9. Questions for Future Investigations
A field season that began with a lengthy delay and great disappointment is now wrapping up with incredible findings and unbridled anticipation, not to mention a bevy of questions to address and hypotheses to test during planned future investigations at Lambityeco.
Some of these questions include: How typical is Mound 165 at Lambityeco? What exactly was the relationship between Mound 165 and the adjacent temple mound (see above photo)? How significant was the proposed shift in the relative importance of different Zapotec supernaturals (and the rites and rituals associated with them) in distancing outlying centers, such as Lambityeco, from Monte Albán after A.D. 700? During this period, what role did the salt produced at Lambityeco have in allowing the leaders of the site to forge their own links and networks with people and places inside, and possibly outside, the Valley of Oaxaca?
Linda and I are excited by the prospect of continuing these studies and look forward to strengthening our collaboration with INAH colleagues at Lambityeco and the Oaxaca Central Offices. We’re also eager to help present and translate our findings both to the people whose histories and heritage we’re researching, as well as the many visitors from around the world who have the chance to explore this beautiful and historically rich valley.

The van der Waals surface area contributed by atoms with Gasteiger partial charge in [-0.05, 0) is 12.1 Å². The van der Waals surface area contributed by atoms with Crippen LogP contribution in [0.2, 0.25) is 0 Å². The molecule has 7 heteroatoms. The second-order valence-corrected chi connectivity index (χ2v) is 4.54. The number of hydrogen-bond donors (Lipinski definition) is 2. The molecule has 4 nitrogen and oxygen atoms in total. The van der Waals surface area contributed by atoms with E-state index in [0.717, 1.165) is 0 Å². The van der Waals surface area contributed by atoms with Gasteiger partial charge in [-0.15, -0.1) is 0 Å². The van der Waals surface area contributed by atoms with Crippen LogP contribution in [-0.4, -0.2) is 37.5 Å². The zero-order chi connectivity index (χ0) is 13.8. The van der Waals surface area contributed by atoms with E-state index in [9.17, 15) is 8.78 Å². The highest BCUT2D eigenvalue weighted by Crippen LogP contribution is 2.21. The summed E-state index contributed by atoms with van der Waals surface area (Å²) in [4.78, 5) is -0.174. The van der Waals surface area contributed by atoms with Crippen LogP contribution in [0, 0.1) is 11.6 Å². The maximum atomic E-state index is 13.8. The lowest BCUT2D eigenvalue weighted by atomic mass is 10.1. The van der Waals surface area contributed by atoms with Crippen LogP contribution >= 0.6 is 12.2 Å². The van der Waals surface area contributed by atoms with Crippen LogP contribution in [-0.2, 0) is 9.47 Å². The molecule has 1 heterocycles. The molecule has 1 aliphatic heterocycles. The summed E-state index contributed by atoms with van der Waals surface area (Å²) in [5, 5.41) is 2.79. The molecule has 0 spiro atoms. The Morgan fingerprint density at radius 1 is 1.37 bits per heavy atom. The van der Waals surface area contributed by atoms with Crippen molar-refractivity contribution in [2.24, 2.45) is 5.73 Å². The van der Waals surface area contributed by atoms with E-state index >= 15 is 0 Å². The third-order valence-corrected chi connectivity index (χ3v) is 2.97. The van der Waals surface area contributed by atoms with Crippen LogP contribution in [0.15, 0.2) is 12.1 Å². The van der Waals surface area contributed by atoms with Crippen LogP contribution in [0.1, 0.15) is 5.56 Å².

Today, Jessica, Lacey, Linda, and I are wrapping up a few final project odds and ends, such as printing our preliminary report on this year’s study and downloading the last tape from the movie camera, in preparation for all of our departures next week. Linda and I will be driving back as always, hopeful that the return trip is as uneventful as the journey here was.
We’re looking ahead to a late-morning visit to the Sunday market at Tlacolula, which is something that we relish each season (see Photos #1 and #2 below.) Years ago, at this same weekly market, some residents of Tlacolula still made brown salt from the briny sediments at the south end of Lambityeco. Although that economic pursuit—which likely sustained the people of Lambityeco (and its sister site, Yegüih) from times even before the foundation of Monte Albán (ca. 500 B.C.)—is no longer practiced much today, if at all.
Like so many other pursuits that once were important for daily lives here—such as the making of rope and clothing from maguey fibers, and even the making of simple earthenware vessels—our knowledge of these practices and their histories pretty much can be made vivid and brought alive today only through archaeology, which also provides the geographic and cultural context so essential for their understanding.
Farther up the road, we hope to have this opportunity to share our findings and thoughts with you next year. In any event, we thank you for following along with our pitfalls, successes, and hypotheses, and we welcome your feedback and suggestions.
Until next year,